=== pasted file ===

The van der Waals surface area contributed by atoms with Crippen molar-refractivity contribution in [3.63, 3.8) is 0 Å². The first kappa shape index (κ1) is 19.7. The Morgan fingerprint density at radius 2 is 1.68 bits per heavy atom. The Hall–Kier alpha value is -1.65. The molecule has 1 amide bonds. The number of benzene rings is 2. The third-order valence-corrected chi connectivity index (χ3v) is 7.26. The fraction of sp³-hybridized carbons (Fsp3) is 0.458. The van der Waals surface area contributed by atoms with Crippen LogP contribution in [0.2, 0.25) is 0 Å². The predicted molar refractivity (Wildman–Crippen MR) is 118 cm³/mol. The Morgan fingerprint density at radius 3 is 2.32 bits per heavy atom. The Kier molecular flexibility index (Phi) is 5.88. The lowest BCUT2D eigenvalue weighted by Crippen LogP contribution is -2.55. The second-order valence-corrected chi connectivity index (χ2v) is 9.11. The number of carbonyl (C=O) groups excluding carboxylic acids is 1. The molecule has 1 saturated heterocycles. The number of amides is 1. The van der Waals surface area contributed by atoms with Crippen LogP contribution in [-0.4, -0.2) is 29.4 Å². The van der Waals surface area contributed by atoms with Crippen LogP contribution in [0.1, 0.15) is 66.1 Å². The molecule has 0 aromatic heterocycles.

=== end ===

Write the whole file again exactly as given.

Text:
The van der Waals surface area contributed by atoms with Crippen molar-refractivity contribution in [3.63, 3.8) is 0 Å². The first kappa shape index (κ1) is 19.7. The Morgan fingerprint density at radius 2 is 1.68 bits per heavy atom. The Hall–Kier alpha value is -1.65. The molecule has 1 amide bonds. The number of benzene rings is 2. The third-order valence-corrected chi connectivity index (χ3v) is 7.26. The fraction of sp³-hybridized carbons (Fsp3) is 0.458. The van der Waals surface area contributed by atoms with Crippen LogP contribution in [0.2, 0.25) is 0 Å². The predicted molar refractivity (Wildman–Crippen MR) is 118 cm³/mol. The Morgan fingerprint density at radius 3 is 2.32 bits per heavy atom. The Kier molecular flexibility index (Phi) is 5.88. The lowest BCUT2D eigenvalue weighted by Crippen LogP contribution is -2.55. The second-order valence-corrected chi connectivity index (χ2v) is 9.11. The number of carbonyl (C=O) groups excluding carboxylic acids is 1. The molecule has 1 saturated heterocycles. The number of amides is 1. The van der Waals surface area contributed by atoms with Crippen LogP contribution in [-0.4, -0.2) is 29.4 Å². The van der Waals surface area contributed by atoms with Crippen LogP contribution in [0.1, 0.15) is 66.1 Å². The molecule has 0 aromatic heterocycles.